World Gin Day is June 9th, so it’s timely to ponder some of the outstanding gins available around the world today. There are so many of them—gin is going through a serious resurgence in popularity as a major player in the cocktail culture of the day—as to be bewildering to the average drinker.
The history of gin is fascinating: from cosmetics to medicine, to “Dutch Courage”, to massive popularity, to The Ruination of Society!!!, back to a medicine, back to popularity, back to The Ruination of Society made in a bathtub, and back to popularity (the current state of affairs). Whew! That’s quite a ride for a botanically enhanced neutral grain spirit.
As a cocktail base ingredient, gin is also one of the most versatile of spirits, imparting both the bite of ethanol and the perfume and flavor of countless blends of botanicals, from simple citrus to exotic and pungent fruits, flowers, seeds and spices. Serious craft bartenders love gin, and enjoy crafting both the classic cocktails (Martini, Negroni, Greyhound,) and their own fanciful creations from it.
So much gin; so little time…
To facilitate your gin explorations on June 9th—or any other day you wish—here’s a gin short list. Call it “9 for the 9th”. Think of it, though, not as a final list, but as a starting point for your gin journey.
New on the market, and from the same Dutch family that brought you Ketel One Vodka. Cosmic consciousness-expanding gin; revelatory sensory explosions of aroma and flavor lurk within its amazing botanical depths; this is the gin for those afflicted with OCD. A floral bouquet bomb of a gin. First timers: best wear a seat belt. This gin may be too intense for you. You’ve been warned.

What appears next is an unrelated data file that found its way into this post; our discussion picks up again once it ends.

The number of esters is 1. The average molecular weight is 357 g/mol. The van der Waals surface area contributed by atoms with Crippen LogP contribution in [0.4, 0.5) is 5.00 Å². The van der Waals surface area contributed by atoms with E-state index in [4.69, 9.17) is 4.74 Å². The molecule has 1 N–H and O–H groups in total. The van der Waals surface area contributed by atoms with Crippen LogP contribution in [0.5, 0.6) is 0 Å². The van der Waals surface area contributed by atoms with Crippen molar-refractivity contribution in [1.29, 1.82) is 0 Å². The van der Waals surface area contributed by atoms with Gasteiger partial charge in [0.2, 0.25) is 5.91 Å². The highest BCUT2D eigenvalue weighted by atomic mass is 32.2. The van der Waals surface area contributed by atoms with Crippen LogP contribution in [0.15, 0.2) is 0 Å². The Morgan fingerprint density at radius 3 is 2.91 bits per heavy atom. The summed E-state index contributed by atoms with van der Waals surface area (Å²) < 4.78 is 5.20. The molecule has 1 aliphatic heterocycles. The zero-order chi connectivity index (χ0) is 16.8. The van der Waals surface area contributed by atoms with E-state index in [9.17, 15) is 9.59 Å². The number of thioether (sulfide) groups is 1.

How can something so radical become such a standard in so short a time? Cucumber lovers converge on this robust, full-bodied, full-flavored Scottish gin that’s everywhere, because everyone likes it. It’s bottled in bold black and white in a stumpy apothecarian bottle with a diamond label that’s as distinctive as the stuff inside.
Bombay Sapphire Gin
When the “line extension” trumps the time-honored traditional worldwide standard of the classic Bombay Red…you know you’re on to something! One of the best “all purpose” gins on the market today: always versatile, appropriate in any drink, and never loses its particular aromatic identity.
Not enough that Beefeater is the gin of choice around the world; they come out with a special recipe Beefeater 24 that uses different types of tea in the blend, and suddenly it all changes. Captivating and inspirational.
Brilliant idea: Cognac Gin! Alexandre Gabriel makes gin in the off-season in his cognac alembic copper pot stills at Cognac Pierre Ferrand, and applies his amazing sensory blending abilities to creating a marvelous gin with body, style and a unique aromatic profile. It should be unique: it has a staggering 19 botanical ingredients in the secret recipe.
New Deal Gin #3
A micro-distilled artisanal gin from Portland that shows why micro-artisans are important: focus, focus, focus on a single idea! This is all-juniper. Only juniper. No other botanicals need apply. Hey, if the focus is on juniper, focus on juniper, right? Precise, distinctive and declarative no-nonsense gin.